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Master of Reinvention: The man behind Maltby Street’s renaissance

Adrian Amos has always had an enthusiasm for old things. The owner of London Architectural Salvage and Supply Co (LASSCO), which deals in antiques and reclaimed flooring, comes from a family of cabinet makers from Bow in East London, who established themselves in the antique trade.

“I’ve always had a predisposition to saving things,” Adrian said. “Like a lot of young lads, I daresay I was fascinated by my father’s habit of keeping old nails and straightening them out. It’s all about the frugal times of the early 20th century.”

The family set up shop in an old wagon works in Hampstead before taking over a group of ecclesiastical buildings in Shoreditch.

“We moved to Shoreditch when it was absolutely on its knees,” Adrian said. “It was beyond rough; it was derelict. We moved there because we had the opportunity to buy, very cheaply, a very large Victorian church with a roof that needed repairs and the ecclesiastical authorities were keen to offload these responsibilities.

“We developed a habit of moving from one historic building to another and this was in the days when historic buildings were considered to be a bit of a nuisance,” he continued. “Nowadays to describe a building as a listed building is to give it a premium, but back in the early ‘70s if something was listed that was an impediment.”

In Shoreditch, Adrian started “this whole thing of architectural salvage.”

“I was taking things out of skips at one end of the street and selling it to householders at the other end of the street,” he said. “In that difference between the two there was a living to be made.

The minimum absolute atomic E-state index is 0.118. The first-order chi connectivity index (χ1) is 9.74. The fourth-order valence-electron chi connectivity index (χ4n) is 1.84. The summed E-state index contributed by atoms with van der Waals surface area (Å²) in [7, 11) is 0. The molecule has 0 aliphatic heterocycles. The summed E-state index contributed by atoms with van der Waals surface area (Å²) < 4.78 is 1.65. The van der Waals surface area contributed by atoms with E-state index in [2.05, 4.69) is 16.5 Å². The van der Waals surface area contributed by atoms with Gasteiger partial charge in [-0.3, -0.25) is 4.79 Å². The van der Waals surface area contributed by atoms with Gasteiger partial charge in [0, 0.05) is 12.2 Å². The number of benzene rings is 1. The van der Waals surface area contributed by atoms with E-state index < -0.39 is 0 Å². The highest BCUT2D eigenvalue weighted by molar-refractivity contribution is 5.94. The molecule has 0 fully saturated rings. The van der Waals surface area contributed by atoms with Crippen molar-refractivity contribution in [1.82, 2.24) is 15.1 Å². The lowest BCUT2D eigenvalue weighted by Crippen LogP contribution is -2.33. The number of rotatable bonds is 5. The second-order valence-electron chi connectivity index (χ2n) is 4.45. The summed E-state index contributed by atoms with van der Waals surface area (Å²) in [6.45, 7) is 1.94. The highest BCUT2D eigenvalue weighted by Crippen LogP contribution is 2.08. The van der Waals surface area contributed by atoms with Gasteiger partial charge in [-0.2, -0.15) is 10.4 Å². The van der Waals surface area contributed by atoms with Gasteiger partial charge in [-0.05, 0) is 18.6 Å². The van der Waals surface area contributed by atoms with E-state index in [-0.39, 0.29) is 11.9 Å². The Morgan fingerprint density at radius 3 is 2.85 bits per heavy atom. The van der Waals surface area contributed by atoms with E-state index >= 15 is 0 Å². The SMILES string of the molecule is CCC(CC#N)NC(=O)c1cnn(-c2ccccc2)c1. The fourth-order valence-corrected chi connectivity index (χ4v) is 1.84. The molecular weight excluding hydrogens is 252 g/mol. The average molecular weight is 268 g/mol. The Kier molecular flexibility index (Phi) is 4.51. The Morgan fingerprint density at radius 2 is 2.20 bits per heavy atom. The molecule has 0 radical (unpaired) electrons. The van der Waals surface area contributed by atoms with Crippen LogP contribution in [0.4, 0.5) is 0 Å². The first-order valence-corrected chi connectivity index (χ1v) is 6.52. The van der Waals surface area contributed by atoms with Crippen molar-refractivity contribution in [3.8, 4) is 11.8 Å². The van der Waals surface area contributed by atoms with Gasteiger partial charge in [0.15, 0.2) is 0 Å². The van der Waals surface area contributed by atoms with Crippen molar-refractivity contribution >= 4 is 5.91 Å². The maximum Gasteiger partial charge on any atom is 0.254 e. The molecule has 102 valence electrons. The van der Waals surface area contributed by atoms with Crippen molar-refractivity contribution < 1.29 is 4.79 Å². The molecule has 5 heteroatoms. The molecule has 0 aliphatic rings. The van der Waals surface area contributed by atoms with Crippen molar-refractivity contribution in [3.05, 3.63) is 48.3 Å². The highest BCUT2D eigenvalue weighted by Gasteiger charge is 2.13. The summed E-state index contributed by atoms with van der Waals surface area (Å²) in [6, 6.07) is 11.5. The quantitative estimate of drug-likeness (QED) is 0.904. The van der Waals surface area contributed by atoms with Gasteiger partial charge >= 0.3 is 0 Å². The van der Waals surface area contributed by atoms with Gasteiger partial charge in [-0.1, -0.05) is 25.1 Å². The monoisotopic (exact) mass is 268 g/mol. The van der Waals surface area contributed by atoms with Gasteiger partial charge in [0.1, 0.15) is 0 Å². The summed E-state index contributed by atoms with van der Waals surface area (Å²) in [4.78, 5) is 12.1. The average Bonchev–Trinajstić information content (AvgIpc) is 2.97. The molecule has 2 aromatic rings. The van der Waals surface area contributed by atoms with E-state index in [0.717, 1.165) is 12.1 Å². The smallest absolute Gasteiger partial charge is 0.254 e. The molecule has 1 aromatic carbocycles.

“Antiques comes to us now,” Adrian said. “And we buy from auction. In the glory days of our business there were teams of runners, chaps that would go round and buy from demolition sites.”

The business has always struggled to find enough space and after LASSCO’s home in an old ammunitions factory in Islington was demolished, Adrian was on the hunt for a new premises.

“I was in the habit of driving my very ancient mother around on a Sunday and we always used to favour the more obscure parts of town, the odd spots,” he said.

“We just happened to find ourselves in the backstreets of Bermondsey and there was a For Sale sign. I looked at it and thought perhaps I should take a chance and go south of the river.”

They bought the site and struck some good luck when planning rules changed. Forge architects helped the company get planning permission to develop the site, which they sold on for the development of what is now Bermondsey Central.

“The yard was next to railway arches and we rented the railway arches as well and now we’re just left with the railway arches,” Adrian said.

The business’ early days in the railway arches coincided with the birth of Maltby Street market. “I’ve always been interested in markets and the mash-up of commerce. Everything from antiques and salvage through to food and drink,” Adrian said. “I don’t take credit for the foundation of the market. That has its roots in Anita [Leroy]; she used to open her coffee shop [Monmouth] on Saturday morning and people would flock down to enjoy the coffee.”